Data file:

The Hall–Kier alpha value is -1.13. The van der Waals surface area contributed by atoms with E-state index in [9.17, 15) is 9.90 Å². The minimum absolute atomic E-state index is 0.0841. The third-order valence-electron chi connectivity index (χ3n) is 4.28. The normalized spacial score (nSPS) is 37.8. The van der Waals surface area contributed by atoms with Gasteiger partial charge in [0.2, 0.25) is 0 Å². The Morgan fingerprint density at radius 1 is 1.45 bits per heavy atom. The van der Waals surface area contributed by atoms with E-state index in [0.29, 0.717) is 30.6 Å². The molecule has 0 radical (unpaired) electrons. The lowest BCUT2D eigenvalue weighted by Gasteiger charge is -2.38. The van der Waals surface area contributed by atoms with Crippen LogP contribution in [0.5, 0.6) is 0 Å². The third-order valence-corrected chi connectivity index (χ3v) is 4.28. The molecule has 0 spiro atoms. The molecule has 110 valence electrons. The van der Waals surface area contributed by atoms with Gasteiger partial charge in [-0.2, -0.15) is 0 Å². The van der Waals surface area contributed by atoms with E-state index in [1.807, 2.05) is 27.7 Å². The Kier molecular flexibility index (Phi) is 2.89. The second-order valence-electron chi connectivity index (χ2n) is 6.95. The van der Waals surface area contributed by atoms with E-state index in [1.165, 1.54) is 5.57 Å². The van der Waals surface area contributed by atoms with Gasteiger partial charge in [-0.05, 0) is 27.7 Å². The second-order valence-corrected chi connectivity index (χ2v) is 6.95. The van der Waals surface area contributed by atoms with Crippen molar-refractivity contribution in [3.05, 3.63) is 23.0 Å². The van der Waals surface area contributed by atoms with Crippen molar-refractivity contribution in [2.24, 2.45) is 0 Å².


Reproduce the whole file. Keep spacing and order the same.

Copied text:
The Hall–Kier alpha value is -1.13. The van der Waals surface area contributed by atoms with E-state index in [9.17, 15) is 9.90 Å². The minimum absolute atomic E-state index is 0.0841. The third-order valence-electron chi connectivity index (χ3n) is 4.28. The normalized spacial score (nSPS) is 37.8. The van der Waals surface area contributed by atoms with Gasteiger partial charge in [0.2, 0.25) is 0 Å². The Morgan fingerprint density at radius 1 is 1.45 bits per heavy atom. The van der Waals surface area contributed by atoms with E-state index in [0.29, 0.717) is 30.6 Å². The molecule has 0 radical (unpaired) electrons. The lowest BCUT2D eigenvalue weighted by Gasteiger charge is -2.38. The van der Waals surface area contributed by atoms with Crippen LogP contribution in [0.5, 0.6) is 0 Å². The third-order valence-corrected chi connectivity index (χ3v) is 4.28. The molecule has 0 spiro atoms. The molecule has 110 valence electrons. The van der Waals surface area contributed by atoms with Gasteiger partial charge in [-0.2, -0.15) is 0 Å². The van der Waals surface area contributed by atoms with E-state index in [1.807, 2.05) is 27.7 Å². The Kier molecular flexibility index (Phi) is 2.89. The second-order valence-electron chi connectivity index (χ2n) is 6.95. The van der Waals surface area contributed by atoms with E-state index in [1.165, 1.54) is 5.57 Å². The van der Waals surface area contributed by atoms with Gasteiger partial charge in [-0.05, 0) is 27.7 Å². The second-order valence-corrected chi connectivity index (χ2v) is 6.95. The van der Waals surface area contributed by atoms with Crippen molar-refractivity contribution in [3.05, 3.63) is 23.0 Å². The van der Waals surface area contributed by atoms with Crippen molar-refractivity contribution in [2.24, 2.45) is 0 Å².